Starting on January 1, 2021, Social Security beneficiaries will see a boost in their benefits. Over 70 million recipients of Social Security and Supplemental Security income will receive a COLA bump of 1.3% in their monthly payouts.
This increase is lower than the increase of 1.6% for 2020 by 0.3%. It's also 0.1% lower than the average COLA of 1.4% that recipients have received over the last decade.
The average Social Security recipient will see a monthly bump-up of about $20 overall. In other words, that will be an increase from an average benefit of $1,523 in 2020 to $1,543 in 2021.
How Are Social Security Benefits COLAs Calculated?
The COLA adjustment that is applied each year is based on the Consumer Price Index for Urban Wage Earners and Clerical Workers (CPI-W). This consumer price index is calculated by the Bureau of Labor Statistics (BLS).
If the CPI-W increases more than 0.1% year-over-year between the third quarter of the previous year and the third quarter of the current year, Social Security will raise benefits by the same amount.
The precise calculation is fairly complex. It may result in a new benefit amount that differs slightly from the amount that is derived by multiplying the new COLA by the current benefit amount.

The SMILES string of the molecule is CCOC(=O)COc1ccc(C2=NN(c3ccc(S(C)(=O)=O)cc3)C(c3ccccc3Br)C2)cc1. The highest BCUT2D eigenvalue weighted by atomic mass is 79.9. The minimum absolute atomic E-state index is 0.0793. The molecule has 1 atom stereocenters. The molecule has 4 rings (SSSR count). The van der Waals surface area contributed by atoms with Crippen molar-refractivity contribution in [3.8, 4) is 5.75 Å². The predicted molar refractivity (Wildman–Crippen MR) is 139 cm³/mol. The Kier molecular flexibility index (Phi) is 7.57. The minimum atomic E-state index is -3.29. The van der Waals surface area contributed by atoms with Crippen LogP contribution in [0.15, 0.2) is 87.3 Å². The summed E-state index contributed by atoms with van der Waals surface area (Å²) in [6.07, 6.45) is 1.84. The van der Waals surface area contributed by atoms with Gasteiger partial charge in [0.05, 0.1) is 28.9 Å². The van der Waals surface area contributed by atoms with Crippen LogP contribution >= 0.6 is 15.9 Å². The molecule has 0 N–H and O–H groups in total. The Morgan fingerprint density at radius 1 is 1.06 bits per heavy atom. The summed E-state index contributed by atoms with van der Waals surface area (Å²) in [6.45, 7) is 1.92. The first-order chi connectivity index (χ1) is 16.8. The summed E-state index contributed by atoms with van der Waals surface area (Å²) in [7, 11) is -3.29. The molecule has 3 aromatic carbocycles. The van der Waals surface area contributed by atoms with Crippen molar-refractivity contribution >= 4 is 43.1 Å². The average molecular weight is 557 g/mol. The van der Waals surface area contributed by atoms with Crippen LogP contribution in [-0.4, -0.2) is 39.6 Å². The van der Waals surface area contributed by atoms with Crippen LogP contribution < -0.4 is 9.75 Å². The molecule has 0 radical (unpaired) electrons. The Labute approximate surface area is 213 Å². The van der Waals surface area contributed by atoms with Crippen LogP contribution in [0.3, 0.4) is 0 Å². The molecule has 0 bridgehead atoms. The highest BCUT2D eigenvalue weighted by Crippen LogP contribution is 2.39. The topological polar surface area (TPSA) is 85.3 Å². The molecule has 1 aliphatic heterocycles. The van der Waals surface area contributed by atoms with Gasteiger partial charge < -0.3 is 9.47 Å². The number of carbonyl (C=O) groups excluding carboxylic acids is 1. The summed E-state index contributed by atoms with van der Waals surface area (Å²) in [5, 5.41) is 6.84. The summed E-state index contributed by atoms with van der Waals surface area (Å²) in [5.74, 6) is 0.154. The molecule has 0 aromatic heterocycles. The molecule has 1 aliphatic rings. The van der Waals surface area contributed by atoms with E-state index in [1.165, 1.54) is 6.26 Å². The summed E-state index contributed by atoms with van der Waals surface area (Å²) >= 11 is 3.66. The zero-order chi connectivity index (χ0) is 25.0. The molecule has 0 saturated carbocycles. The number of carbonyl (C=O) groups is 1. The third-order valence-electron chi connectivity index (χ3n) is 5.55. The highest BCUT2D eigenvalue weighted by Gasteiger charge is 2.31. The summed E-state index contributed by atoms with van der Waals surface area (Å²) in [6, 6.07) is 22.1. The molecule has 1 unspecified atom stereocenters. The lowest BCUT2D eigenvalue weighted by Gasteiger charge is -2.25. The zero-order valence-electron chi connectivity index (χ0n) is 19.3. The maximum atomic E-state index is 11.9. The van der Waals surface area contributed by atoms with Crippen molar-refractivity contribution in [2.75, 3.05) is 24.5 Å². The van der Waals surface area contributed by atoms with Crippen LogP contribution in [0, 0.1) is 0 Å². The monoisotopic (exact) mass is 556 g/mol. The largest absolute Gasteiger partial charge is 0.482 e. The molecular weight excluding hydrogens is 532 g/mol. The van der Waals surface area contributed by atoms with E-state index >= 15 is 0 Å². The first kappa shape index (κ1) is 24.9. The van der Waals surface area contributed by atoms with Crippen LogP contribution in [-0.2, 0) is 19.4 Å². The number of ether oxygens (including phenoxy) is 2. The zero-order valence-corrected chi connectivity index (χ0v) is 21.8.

2021 Social Security Withholding Rates and Limits
In 2021, the Social Security tax of 6.2% will be levied on all earned income up to $142,800.
This marks an increase of $5,100, or 3.7% from the limit of $137,700 in 2020. Any amount that is earned above this limit is exempt from this tax.
The tax rate of 6.2% will remain unchanged, just as it has for the past several years. Those who are self-employed are still required to pay the full amount of 12.4% on all of their net earnings up to the limit.
But just as the maximum amount of money that is subject to the Social Security tax has increased, so will the amount of the maximum possible Social Security benefit, from $3,011 in 2020 to $3,148 in 2021.
2021 Changes for Taking Benefits While Still Working
What if you are collecting Social Security benefits while you are still working? A percentage of your benefits may be withheld until you reach your full retirement age if your earned income exceeds a certain amount.
This amount has increased slightly for 2021. Before reaching full retirement age, you will be able to earn up to $18,960 in 2021.
After that, $1 will be deducted from your payment for every $2 that exceeds the limit. The 2021 annual limit represents an increase of $720 over the 2020 limit of $18,240.